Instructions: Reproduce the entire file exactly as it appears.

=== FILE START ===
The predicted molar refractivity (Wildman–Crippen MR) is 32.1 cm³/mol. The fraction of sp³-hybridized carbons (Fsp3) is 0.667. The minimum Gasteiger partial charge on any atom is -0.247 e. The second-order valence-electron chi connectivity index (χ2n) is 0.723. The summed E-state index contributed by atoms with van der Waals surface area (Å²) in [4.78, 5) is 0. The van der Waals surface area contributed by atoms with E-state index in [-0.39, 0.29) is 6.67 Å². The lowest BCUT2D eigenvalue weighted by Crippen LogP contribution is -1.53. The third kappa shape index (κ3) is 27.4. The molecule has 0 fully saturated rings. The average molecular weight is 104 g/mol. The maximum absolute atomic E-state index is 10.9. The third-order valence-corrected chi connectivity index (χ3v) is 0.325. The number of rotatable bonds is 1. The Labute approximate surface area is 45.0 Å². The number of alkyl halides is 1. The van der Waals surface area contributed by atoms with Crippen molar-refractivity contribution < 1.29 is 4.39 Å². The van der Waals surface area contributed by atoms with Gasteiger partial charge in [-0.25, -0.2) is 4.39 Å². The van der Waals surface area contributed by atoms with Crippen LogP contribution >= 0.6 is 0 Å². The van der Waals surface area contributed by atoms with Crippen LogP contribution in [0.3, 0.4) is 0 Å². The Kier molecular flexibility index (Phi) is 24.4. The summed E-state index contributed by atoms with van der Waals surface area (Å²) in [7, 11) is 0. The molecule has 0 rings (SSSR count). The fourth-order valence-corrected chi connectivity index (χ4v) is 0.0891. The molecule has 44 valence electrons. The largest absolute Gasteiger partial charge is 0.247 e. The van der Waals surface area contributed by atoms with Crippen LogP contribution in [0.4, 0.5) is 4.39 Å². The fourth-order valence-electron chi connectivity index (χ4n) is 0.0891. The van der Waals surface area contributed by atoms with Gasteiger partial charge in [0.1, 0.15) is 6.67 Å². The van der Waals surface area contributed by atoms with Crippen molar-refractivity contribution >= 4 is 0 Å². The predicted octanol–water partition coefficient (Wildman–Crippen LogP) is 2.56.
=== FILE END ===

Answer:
The predicted molar refractivity (Wildman–Crippen MR) is 32.1 cm³/mol. The fraction of sp³-hybridized carbons (Fsp3) is 0.667. The minimum Gasteiger partial charge on any atom is -0.247 e. The second-order valence-electron chi connectivity index (χ2n) is 0.723. The summed E-state index contributed by atoms with van der Waals surface area (Å²) in [4.78, 5) is 0. The van der Waals surface area contributed by atoms with E-state index in [-0.39, 0.29) is 6.67 Å². The lowest BCUT2D eigenvalue weighted by Crippen LogP contribution is -1.53. The third kappa shape index (κ3) is 27.4. The molecule has 0 fully saturated rings. The average molecular weight is 104 g/mol. The maximum absolute atomic E-state index is 10.9. The third-order valence-corrected chi connectivity index (χ3v) is 0.325. The number of rotatable bonds is 1. The Labute approximate surface area is 45.0 Å². The number of alkyl halides is 1. The van der Waals surface area contributed by atoms with Crippen molar-refractivity contribution < 1.29 is 4.39 Å². The van der Waals surface area contributed by atoms with Gasteiger partial charge in [-0.25, -0.2) is 4.39 Å². The van der Waals surface area contributed by atoms with Crippen LogP contribution >= 0.6 is 0 Å². The van der Waals surface area contributed by atoms with Crippen LogP contribution in [0.3, 0.4) is 0 Å². The Kier molecular flexibility index (Phi) is 24.4. The summed E-state index contributed by atoms with van der Waals surface area (Å²) in [7, 11) is 0. The molecule has 0 rings (SSSR count). The fourth-order valence-corrected chi connectivity index (χ4v) is 0.0891. The molecule has 44 valence electrons. The largest absolute Gasteiger partial charge is 0.247 e. The van der Waals surface area contributed by atoms with Crippen LogP contribution in [0.4, 0.5) is 4.39 Å². The fourth-order valence-electron chi connectivity index (χ4n) is 0.0891. The van der Waals surface area contributed by atoms with Gasteiger partial charge in [0.1, 0.15) is 6.67 Å². The van der Waals surface area contributed by atoms with Crippen molar-refractivity contribution >= 4 is 0 Å². The predicted octanol–water partition coefficient (Wildman–Crippen LogP) is 2.56.